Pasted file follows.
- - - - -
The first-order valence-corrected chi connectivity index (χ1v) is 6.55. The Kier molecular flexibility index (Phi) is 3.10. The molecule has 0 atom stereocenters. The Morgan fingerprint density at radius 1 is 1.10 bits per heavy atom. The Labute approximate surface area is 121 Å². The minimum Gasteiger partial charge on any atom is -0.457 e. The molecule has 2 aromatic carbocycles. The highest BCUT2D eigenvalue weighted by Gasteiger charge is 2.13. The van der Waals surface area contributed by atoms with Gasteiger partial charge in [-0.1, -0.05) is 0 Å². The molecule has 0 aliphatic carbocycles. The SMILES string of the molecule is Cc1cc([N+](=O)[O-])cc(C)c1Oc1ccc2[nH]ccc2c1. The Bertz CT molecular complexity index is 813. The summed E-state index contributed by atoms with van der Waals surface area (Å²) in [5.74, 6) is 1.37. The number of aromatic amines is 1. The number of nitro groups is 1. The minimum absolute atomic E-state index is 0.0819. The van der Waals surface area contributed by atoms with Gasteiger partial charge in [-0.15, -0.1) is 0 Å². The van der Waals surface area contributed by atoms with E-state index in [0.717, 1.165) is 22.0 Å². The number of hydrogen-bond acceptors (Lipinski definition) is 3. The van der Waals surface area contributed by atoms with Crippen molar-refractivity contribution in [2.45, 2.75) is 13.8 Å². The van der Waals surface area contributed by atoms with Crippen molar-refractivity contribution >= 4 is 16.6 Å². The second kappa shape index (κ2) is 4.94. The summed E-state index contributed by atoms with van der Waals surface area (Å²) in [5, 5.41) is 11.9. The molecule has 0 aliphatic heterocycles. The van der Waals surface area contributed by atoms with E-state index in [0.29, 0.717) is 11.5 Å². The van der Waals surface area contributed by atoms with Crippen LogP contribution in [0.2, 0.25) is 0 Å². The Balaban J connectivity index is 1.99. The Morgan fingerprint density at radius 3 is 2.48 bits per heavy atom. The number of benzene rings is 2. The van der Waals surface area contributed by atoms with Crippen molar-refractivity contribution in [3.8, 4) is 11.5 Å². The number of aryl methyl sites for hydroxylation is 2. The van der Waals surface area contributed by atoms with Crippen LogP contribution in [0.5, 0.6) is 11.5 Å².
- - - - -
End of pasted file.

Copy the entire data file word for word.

The first-order valence-corrected chi connectivity index (χ1v) is 6.55. The Kier molecular flexibility index (Phi) is 3.10. The molecule has 0 atom stereocenters. The Morgan fingerprint density at radius 1 is 1.10 bits per heavy atom. The Labute approximate surface area is 121 Å². The minimum Gasteiger partial charge on any atom is -0.457 e. The molecule has 2 aromatic carbocycles. The highest BCUT2D eigenvalue weighted by Gasteiger charge is 2.13. The van der Waals surface area contributed by atoms with Gasteiger partial charge in [-0.1, -0.05) is 0 Å². The molecule has 0 aliphatic carbocycles. The SMILES string of the molecule is Cc1cc([N+](=O)[O-])cc(C)c1Oc1ccc2[nH]ccc2c1. The Bertz CT molecular complexity index is 813. The summed E-state index contributed by atoms with van der Waals surface area (Å²) in [5.74, 6) is 1.37. The number of aromatic amines is 1. The number of nitro groups is 1. The minimum absolute atomic E-state index is 0.0819. The van der Waals surface area contributed by atoms with Gasteiger partial charge in [-0.15, -0.1) is 0 Å². The van der Waals surface area contributed by atoms with E-state index in [0.717, 1.165) is 22.0 Å². The number of hydrogen-bond acceptors (Lipinski definition) is 3. The van der Waals surface area contributed by atoms with Crippen molar-refractivity contribution in [2.45, 2.75) is 13.8 Å². The van der Waals surface area contributed by atoms with Crippen molar-refractivity contribution >= 4 is 16.6 Å². The second kappa shape index (κ2) is 4.94. The summed E-state index contributed by atoms with van der Waals surface area (Å²) in [5, 5.41) is 11.9. The molecule has 0 aliphatic heterocycles. The van der Waals surface area contributed by atoms with E-state index in [0.29, 0.717) is 11.5 Å². The van der Waals surface area contributed by atoms with Crippen LogP contribution in [0.2, 0.25) is 0 Å². The Balaban J connectivity index is 1.99. The Morgan fingerprint density at radius 3 is 2.48 bits per heavy atom. The number of benzene rings is 2. The van der Waals surface area contributed by atoms with Crippen molar-refractivity contribution in [3.8, 4) is 11.5 Å². The number of aryl methyl sites for hydroxylation is 2. The van der Waals surface area contributed by atoms with Crippen LogP contribution in [0.5, 0.6) is 11.5 Å².